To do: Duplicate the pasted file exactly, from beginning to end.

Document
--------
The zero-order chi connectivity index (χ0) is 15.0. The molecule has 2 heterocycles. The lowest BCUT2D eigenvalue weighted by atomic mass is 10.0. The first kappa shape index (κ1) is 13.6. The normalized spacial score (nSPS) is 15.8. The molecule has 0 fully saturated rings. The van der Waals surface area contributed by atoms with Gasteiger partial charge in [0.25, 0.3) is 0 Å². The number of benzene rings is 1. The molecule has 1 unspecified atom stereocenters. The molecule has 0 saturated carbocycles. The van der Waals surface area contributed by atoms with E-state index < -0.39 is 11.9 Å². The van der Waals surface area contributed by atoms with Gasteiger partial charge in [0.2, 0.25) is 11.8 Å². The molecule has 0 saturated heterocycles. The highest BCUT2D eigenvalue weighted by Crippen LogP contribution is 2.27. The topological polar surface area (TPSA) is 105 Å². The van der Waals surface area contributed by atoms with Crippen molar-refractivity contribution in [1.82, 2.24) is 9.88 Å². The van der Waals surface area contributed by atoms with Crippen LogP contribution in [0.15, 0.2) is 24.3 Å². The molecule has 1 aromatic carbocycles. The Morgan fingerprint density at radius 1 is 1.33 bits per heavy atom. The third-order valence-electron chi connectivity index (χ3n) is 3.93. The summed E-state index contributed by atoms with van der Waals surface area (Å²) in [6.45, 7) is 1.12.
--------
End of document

The zero-order chi connectivity index (χ0) is 15.0. The molecule has 2 heterocycles. The lowest BCUT2D eigenvalue weighted by atomic mass is 10.0. The first kappa shape index (κ1) is 13.6. The normalized spacial score (nSPS) is 15.8. The molecule has 0 fully saturated rings. The van der Waals surface area contributed by atoms with Gasteiger partial charge in [0.25, 0.3) is 0 Å². The number of benzene rings is 1. The molecule has 1 unspecified atom stereocenters. The molecule has 0 saturated carbocycles. The van der Waals surface area contributed by atoms with E-state index < -0.39 is 11.9 Å². The van der Waals surface area contributed by atoms with Gasteiger partial charge in [0.2, 0.25) is 11.8 Å². The molecule has 0 saturated heterocycles. The highest BCUT2D eigenvalue weighted by Crippen LogP contribution is 2.27. The topological polar surface area (TPSA) is 105 Å². The van der Waals surface area contributed by atoms with Crippen molar-refractivity contribution in [1.82, 2.24) is 9.88 Å². The van der Waals surface area contributed by atoms with Crippen LogP contribution in [0.15, 0.2) is 24.3 Å². The molecule has 1 aromatic carbocycles. The Morgan fingerprint density at radius 1 is 1.33 bits per heavy atom. The third-order valence-electron chi connectivity index (χ3n) is 3.93. The summed E-state index contributed by atoms with van der Waals surface area (Å²) in [6.45, 7) is 1.12.